Acting Assistant Secretary Philip Reeker’s Press briefing at the Tbilisi International Conference (September 9)

Acting Assistant Secretary Philip Reeker's Opening Remarks at the Tbilisi International Conference. Photo: State Dept
Acting Assistant Secretary Philip Reeker’s Opening Remarks at the Tbilisi International Conference. Photo: State Dept

Acting Assistant Secretary Philip Reeker’s Opening Remarks at the Tbilisi International Conference (September 9)


Thank you all for coming, and thank you to Georgia and the Georgian people and the government, for a very warm welcome here and particularly to the conference today. The McCain Institute is an organization I hold very close to my heart. They do terrific work and, working together with the Economic Policy Research Center, putting on this conference every year, I think, is a great opportunity for Georgia and for Georgia’s friends to talk about developments here and to underscore the American part of our support and friendship with Georgia.

I am pleased that this is my first trip to Georgia, and I come on instruction from my boss, Secretary of State Mike Pompeo, who was pleased I could have this opportunity to, not only participate here at the conference but also to meet with Georgia’s leadership, particularly at this important point where you have a new prime minister. I was pleased to be able to meet with the new prime minister briefly last night. I’ll see him again today. I met with the former prime minister and of course, I was in a meeting with Secretary Pompeo last June, just a couple months ago, when the former prime minister visited Washington. So, we’ve had a consistent set of messages about our strong support for Georgia, the friendship that our countries share and our goal to see Georgia continue to strengthen its vibrant democracy and to resist the destabilizing influence that Russia presents, that includes our concerns about the recent activities by Russia on the administrative boundary line, which are an escalation of tensions, and we’ve called on Russia to do everything it can to dial back that escalation and of course live up to their commitments under 2008 ceasefire [agreement].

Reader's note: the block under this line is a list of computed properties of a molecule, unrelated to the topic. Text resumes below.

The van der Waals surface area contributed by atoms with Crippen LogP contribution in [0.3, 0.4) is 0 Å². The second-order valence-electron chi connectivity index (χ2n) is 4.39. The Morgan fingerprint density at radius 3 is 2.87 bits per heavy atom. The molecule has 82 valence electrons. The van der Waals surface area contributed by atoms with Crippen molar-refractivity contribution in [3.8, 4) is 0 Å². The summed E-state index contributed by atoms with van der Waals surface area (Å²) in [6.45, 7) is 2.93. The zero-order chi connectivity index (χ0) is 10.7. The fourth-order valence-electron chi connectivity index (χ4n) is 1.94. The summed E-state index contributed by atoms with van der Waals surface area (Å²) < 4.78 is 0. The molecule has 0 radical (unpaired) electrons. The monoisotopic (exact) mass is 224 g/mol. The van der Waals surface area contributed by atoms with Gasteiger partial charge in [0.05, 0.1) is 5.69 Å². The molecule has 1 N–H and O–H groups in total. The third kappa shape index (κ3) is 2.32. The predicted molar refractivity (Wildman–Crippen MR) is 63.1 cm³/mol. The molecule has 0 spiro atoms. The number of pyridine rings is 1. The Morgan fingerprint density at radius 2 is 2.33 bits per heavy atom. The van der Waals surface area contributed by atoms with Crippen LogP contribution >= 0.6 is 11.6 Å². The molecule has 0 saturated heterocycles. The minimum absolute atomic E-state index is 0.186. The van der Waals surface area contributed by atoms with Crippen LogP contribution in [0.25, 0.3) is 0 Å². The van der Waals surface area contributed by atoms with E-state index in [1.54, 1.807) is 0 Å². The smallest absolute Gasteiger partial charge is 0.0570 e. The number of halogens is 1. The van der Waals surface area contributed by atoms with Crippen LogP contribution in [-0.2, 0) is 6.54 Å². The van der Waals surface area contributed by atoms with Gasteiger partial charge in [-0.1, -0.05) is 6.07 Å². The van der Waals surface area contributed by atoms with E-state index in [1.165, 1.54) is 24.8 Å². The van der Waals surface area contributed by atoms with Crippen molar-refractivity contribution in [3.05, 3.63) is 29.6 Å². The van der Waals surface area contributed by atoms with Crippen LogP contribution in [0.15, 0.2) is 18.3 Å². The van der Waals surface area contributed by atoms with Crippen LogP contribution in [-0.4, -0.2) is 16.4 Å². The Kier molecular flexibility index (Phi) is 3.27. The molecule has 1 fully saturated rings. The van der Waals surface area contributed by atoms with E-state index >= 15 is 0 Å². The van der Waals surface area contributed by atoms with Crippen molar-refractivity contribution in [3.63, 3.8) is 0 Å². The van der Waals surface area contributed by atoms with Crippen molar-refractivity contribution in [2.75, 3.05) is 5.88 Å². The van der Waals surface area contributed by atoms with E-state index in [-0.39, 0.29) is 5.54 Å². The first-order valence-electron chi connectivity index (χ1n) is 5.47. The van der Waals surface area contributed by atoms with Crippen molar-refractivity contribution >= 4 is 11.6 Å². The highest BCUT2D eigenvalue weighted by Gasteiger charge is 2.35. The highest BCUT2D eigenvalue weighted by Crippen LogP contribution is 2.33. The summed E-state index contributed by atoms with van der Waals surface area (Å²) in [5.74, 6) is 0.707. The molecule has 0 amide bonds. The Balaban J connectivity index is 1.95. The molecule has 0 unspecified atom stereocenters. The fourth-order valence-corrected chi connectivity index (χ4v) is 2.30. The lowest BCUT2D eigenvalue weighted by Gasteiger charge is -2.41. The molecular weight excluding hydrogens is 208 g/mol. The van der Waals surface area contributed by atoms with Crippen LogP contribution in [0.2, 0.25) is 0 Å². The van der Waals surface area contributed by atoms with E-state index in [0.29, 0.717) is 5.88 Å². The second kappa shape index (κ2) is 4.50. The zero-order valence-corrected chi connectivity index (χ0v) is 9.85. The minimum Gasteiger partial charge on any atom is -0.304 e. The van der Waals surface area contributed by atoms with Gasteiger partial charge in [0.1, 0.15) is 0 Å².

Let me just finish my opening remarks by underscoring how much the United States values Georgia’s contributions, particularly to NATO’s Resolute Support Mission in Afghanistan, to all that Georgia does in participating in and hosting bilateral and multilateral exercises and the continued hard work Georgia does to build capacity towards self-defense through the Georgia Defense Readiness Program. I’m joined during this visit by my colleague from the Department of Defense, Deputy Assistant Secretary of Defense Laura Cooper, who has joined me in a number of meetings and will have meetings of her own. This is a similar message that Secretary Pompeo stressed on June 11th when he spoke with then-Prime Minister Bakhtadze underscoring that the United States supports Georgia as it seeks NATO membership and greater economic integration with the European Union and with the West more broadly.

What makes NATO successful and important to maintaining stability and peace across the transatlantic region is the resilience of the societies of the countries that belong to NATO, and its a resilience that lies in a shared set of values upheld by all NATO member countries and that is a continued commitment, by every country in the alliance, to the principles of democracy, individual liberty, and the rule of law. And these, of course, these values are the fundamental, foundational elements of the U.S.-Georgia partnership. And we will continue to work with Georgia, including through various assistance programs, to help the Georgian government and people continue to build a more resilient society that can withstand the pressures of Russian malign influence and help underscore Georgia’s Western outlook and trajectory and integration into this key institution.

q-n about the timeframe of the appointment of the new U.S. Ambassador to Georgia. Do the developments in Rustavi 2 make the U.S. question media pluralism and freedom of speech protection in Georgia and are there plans to discuss this issue with the Georgian government.